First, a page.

East County’s Polon bucks odds, earns LAKHSHL scholarship
Robert Polon had been playing hockey nearly his entire life when his time on the ice abruptly ended after his eighth-grade season due to a series of concussions.
He had skated for the L.A. Jr. Kings, L.A. Hockey and California Golden Bears growing up, but with the risks of serious and permanent damage mounting with each injury, he and his family decided the smart move was to hang up his skates for a while.
Before the start of the 2016-17 school year, he decided to give hockey another go, and made the varsity squad of the East County Outlaws as a defenseman – only to see his season end after 15 games because of a broken leg.
So when he applied for the L.A. Kings High School Hockey League scholarship this spring, it was only natural that the senior at William Howard Taft High School in the San Fernando Valley would focus on those injuries and how he hoped to pursue a career in medicine so he could one day help others in his situation.
“I want to be able to help kids who are injured playing sports,” Polon said. “I had a lot of injuries in hockey growing up, and I feel like this is a good way to give back to the community that has given so much to me throughout my life.”
The award was started during the league’s inaugural season last year, and its purpose is to reward a deserving senior from any of the league’s 10 teams for outstanding academic achievement.
“Each year, we award a senior who has excelled throughout their time in high school with a $2,000 scholarship to be used at whatever college they plan on attending,” said Emma Tani, the leagues and rinks coordinator in the L.A. Kings’ Hockey Development division. “We had a number of outstanding applications this year, but Robert’s really stood above all the rest.”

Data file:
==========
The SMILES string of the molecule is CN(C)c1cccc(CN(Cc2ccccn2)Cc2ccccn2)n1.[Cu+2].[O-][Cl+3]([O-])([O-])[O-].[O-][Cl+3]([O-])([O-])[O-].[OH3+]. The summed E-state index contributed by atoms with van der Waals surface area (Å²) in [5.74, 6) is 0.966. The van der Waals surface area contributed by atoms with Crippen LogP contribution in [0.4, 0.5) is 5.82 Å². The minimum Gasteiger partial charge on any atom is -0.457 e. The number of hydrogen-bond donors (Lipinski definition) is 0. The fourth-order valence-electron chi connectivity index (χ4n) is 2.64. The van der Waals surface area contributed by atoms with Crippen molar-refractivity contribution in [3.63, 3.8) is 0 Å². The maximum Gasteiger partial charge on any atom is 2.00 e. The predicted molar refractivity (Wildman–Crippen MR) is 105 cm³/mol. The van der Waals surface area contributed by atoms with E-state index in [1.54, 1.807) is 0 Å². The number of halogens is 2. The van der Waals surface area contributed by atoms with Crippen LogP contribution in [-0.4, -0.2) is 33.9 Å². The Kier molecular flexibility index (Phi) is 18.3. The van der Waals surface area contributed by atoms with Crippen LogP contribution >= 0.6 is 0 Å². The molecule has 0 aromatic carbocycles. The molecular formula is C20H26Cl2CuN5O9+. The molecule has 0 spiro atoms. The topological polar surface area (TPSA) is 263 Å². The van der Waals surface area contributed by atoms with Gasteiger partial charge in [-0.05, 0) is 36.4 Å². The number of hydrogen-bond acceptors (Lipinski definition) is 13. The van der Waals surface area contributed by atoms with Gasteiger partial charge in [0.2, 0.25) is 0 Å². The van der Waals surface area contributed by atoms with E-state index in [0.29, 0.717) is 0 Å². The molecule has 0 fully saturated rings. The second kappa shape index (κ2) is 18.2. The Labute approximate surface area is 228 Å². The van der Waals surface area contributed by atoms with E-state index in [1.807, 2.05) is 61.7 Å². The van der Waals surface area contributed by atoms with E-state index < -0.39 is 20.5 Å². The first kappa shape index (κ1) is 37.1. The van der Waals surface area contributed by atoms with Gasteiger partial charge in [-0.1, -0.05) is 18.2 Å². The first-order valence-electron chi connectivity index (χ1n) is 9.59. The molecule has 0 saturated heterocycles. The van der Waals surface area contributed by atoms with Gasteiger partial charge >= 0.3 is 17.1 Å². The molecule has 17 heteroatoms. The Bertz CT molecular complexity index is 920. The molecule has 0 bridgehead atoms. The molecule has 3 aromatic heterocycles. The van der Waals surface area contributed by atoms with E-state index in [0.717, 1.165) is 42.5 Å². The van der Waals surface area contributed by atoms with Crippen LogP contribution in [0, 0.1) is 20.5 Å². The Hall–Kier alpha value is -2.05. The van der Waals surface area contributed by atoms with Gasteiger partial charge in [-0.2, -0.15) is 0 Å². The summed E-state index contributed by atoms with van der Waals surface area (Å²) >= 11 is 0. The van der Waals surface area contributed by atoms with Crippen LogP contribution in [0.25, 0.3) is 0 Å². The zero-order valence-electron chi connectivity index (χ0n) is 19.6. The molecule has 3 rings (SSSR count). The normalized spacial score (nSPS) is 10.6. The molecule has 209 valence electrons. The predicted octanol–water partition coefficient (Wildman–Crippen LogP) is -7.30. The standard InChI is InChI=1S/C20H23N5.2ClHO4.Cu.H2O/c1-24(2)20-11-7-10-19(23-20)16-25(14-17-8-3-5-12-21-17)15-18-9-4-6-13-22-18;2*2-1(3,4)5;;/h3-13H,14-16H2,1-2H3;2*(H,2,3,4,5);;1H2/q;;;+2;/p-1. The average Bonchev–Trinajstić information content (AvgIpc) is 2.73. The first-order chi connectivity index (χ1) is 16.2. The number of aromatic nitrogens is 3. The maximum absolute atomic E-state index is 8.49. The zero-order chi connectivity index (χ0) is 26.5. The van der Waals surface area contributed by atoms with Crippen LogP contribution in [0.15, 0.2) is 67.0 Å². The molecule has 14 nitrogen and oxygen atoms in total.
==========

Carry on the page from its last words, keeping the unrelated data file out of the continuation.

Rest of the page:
Polon plans to attend UC Davis starting this fall and will major in Biological Sciences. He has achieved an unweighted 3.6 grade-point average, though it’s closer to 4.1 when weighted to factor in the many advanced-placement classes he has taken throughout his four years at Taft.
He said he has recovered from the broken leg and is able to skate again, and he’ll consider playing on the club hockey team at Davis. After college, he hopes to play in adult leagues and be involved in hockey as long as he can.
Tani said the written portion of Polon’s application and his altruism in wanting to become part of the medical community to help others like him were what caught the eye of the committee of league staffers going over all the applicants.
“His essay really stood out to us,” Tani said. “We saw a lot of potential in him, and there was a lot of support for him when our department sat down to discuss the top candidates, so we’re really pleased to be able to award him this scholarship.”
Polon learned he had been selected to receive the scholarship shortly after the season ended.
“I put a lot of time and effort into the application, so I wasn’t surprised, but I definitely feel honored to have received the award,” Polon said. “I was pretty ecstatic, because my hard work has paid off, and hockey is going to help me give back.”
The scholarship isn’t a huge one in terms of college tuition dollars offset, but it’s an important part of what the Kings’ high school league is doing to recognize its players who excel in the classroom.
“It’s a small incentive and a good way to emphasize that we value academic success as well as athletic success,” Tani said. “That’s an important part of who we are as a league.”
— Greg Ball